Guy Benson
Over the weekend, a Left-leaning gossip blog unleashed a series of hit pieces on the sons of California Republican Gubernatorial candidate Meg Whitman.

A Gawker blog post, authored by someone named Maureen O'Connell, peddles an allegation that one of Whitman's sons raped a Princeton classmate in 2006.  The "report" quotes unnamed third parties as its primary source of evidence.  Implicit throughout the piece is a vague suggestion that Meg Whitman, a major Princeton donor, paid big hush money to make the issue go away.  The problem: There's absolutely no evidence substantiating the innuendo.  There was also never a criminal complaint filed in connection with the supposed assault -- perhaps because there's cause to reasonably believe the encounter was consensual.  The post also details other boorish behavior by the young man in question, who, in truth, doesn't appear to be a saint. 

A second post, also by O'Connell, asks "What is Wrong with Meg Whitman's Kids?"  This time, she drops major bombshells: Whitman's younger son was recently cited for careless driving.  Even more shocking, this same young man pleaded guilty to a 2007 noise violation, when he was an undergraduate in college.  The horror!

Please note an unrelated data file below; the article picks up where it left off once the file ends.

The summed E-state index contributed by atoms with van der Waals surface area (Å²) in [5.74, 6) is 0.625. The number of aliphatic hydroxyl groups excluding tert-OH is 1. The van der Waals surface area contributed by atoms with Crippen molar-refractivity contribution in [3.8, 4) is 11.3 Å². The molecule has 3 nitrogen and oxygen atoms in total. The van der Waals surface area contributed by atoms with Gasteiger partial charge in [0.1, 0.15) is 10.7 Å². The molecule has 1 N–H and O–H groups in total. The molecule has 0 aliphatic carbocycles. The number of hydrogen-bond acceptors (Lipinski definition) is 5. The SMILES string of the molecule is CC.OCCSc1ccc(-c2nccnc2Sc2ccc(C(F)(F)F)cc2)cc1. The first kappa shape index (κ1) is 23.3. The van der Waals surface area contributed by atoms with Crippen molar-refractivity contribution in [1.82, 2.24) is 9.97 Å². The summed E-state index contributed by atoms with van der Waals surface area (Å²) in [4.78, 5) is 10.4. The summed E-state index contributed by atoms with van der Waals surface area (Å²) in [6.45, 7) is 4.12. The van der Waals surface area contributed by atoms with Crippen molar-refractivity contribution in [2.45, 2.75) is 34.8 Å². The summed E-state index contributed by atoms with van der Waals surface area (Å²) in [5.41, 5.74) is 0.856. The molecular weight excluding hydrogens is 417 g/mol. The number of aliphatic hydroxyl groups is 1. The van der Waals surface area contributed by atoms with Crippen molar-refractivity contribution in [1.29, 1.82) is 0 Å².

O'Connell proceeds to suggest Whitman is a bad mother:

A political newcomer, Meg Whitman credits her late political awakening (she didn't register to vote until seven years ago) to her busy schedule: She was "focused on raising a family." And yet her two adult sons have been absent from her campaign, perhaps because both boys have faced their share of scandals.

Let's review Liberalism's Official Rules of Political Etiquette.  Under the formula,  speaking ill of a political candidate's family -- especially his or her children -- is strictly forbidden.  In 2008, Barack Obama lashed out at critics of his wife, Michelle, calling the attacks "low class."  Ignoring the fact that Michelle was one of the Obama campaign's top political surrogates, the mainstream media immediately entered outrage mode, amplifying Obama's meme by tut-tutting that Republicans had crossed a line.

Whitman is discovering a major loophole in the rule:  The regulations only apply to Democratic candidates. Just ask Sarah Palin.

Guy Benson

Guy Benson is Townhall.com's Political Editor. Follow him on Twitter @guypbenson.

Author Photo credit: Jensen Sutta Photography

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